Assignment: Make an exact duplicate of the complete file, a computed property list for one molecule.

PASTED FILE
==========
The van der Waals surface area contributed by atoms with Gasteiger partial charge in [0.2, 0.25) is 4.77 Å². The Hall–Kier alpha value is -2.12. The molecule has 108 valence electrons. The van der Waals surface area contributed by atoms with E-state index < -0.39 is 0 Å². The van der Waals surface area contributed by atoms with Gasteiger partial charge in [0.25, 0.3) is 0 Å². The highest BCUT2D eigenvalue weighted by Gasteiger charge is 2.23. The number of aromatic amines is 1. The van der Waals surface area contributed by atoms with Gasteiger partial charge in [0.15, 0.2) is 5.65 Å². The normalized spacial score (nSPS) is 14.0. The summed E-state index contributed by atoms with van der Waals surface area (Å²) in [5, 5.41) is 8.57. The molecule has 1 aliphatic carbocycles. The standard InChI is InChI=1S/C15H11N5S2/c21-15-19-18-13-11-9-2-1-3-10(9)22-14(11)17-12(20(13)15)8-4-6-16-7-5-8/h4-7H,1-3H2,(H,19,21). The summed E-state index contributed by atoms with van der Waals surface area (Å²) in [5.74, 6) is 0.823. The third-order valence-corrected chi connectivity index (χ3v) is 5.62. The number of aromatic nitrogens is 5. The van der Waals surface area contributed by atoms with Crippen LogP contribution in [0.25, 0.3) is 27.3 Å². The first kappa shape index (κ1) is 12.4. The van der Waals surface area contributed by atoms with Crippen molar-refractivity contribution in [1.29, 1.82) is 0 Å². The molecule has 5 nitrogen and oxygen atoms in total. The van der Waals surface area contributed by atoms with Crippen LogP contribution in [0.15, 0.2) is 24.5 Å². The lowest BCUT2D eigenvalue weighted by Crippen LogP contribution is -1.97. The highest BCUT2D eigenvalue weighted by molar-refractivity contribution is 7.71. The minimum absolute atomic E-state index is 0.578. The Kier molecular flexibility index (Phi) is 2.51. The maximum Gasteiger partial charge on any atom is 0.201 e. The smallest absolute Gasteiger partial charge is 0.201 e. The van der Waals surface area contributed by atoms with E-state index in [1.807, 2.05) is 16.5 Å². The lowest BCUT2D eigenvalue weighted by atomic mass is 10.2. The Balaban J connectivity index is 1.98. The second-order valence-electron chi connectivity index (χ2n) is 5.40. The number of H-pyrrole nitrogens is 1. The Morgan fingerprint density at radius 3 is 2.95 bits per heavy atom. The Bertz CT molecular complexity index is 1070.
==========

The van der Waals surface area contributed by atoms with Gasteiger partial charge in [0.2, 0.25) is 4.77 Å². The Hall–Kier alpha value is -2.12. The molecule has 108 valence electrons. The van der Waals surface area contributed by atoms with E-state index < -0.39 is 0 Å². The van der Waals surface area contributed by atoms with Gasteiger partial charge in [0.25, 0.3) is 0 Å². The highest BCUT2D eigenvalue weighted by Gasteiger charge is 2.23. The number of aromatic amines is 1. The van der Waals surface area contributed by atoms with Gasteiger partial charge in [0.15, 0.2) is 5.65 Å². The normalized spacial score (nSPS) is 14.0. The summed E-state index contributed by atoms with van der Waals surface area (Å²) in [5, 5.41) is 8.57. The molecule has 1 aliphatic carbocycles. The standard InChI is InChI=1S/C15H11N5S2/c21-15-19-18-13-11-9-2-1-3-10(9)22-14(11)17-12(20(13)15)8-4-6-16-7-5-8/h4-7H,1-3H2,(H,19,21). The summed E-state index contributed by atoms with van der Waals surface area (Å²) in [5.74, 6) is 0.823. The third-order valence-corrected chi connectivity index (χ3v) is 5.62. The number of aromatic nitrogens is 5. The van der Waals surface area contributed by atoms with Crippen LogP contribution in [0.25, 0.3) is 27.3 Å². The first kappa shape index (κ1) is 12.4. The van der Waals surface area contributed by atoms with Crippen molar-refractivity contribution in [1.29, 1.82) is 0 Å². The molecule has 5 nitrogen and oxygen atoms in total. The van der Waals surface area contributed by atoms with Crippen LogP contribution in [0.15, 0.2) is 24.5 Å². The lowest BCUT2D eigenvalue weighted by Crippen LogP contribution is -1.97. The highest BCUT2D eigenvalue weighted by molar-refractivity contribution is 7.71. The minimum absolute atomic E-state index is 0.578. The Kier molecular flexibility index (Phi) is 2.51. The maximum Gasteiger partial charge on any atom is 0.201 e. The smallest absolute Gasteiger partial charge is 0.201 e. The van der Waals surface area contributed by atoms with E-state index in [1.807, 2.05) is 16.5 Å². The lowest BCUT2D eigenvalue weighted by atomic mass is 10.2. The Balaban J connectivity index is 1.98. The second-order valence-electron chi connectivity index (χ2n) is 5.40. The number of H-pyrrole nitrogens is 1. The Morgan fingerprint density at radius 3 is 2.95 bits per heavy atom. The Bertz CT molecular complexity index is 1070.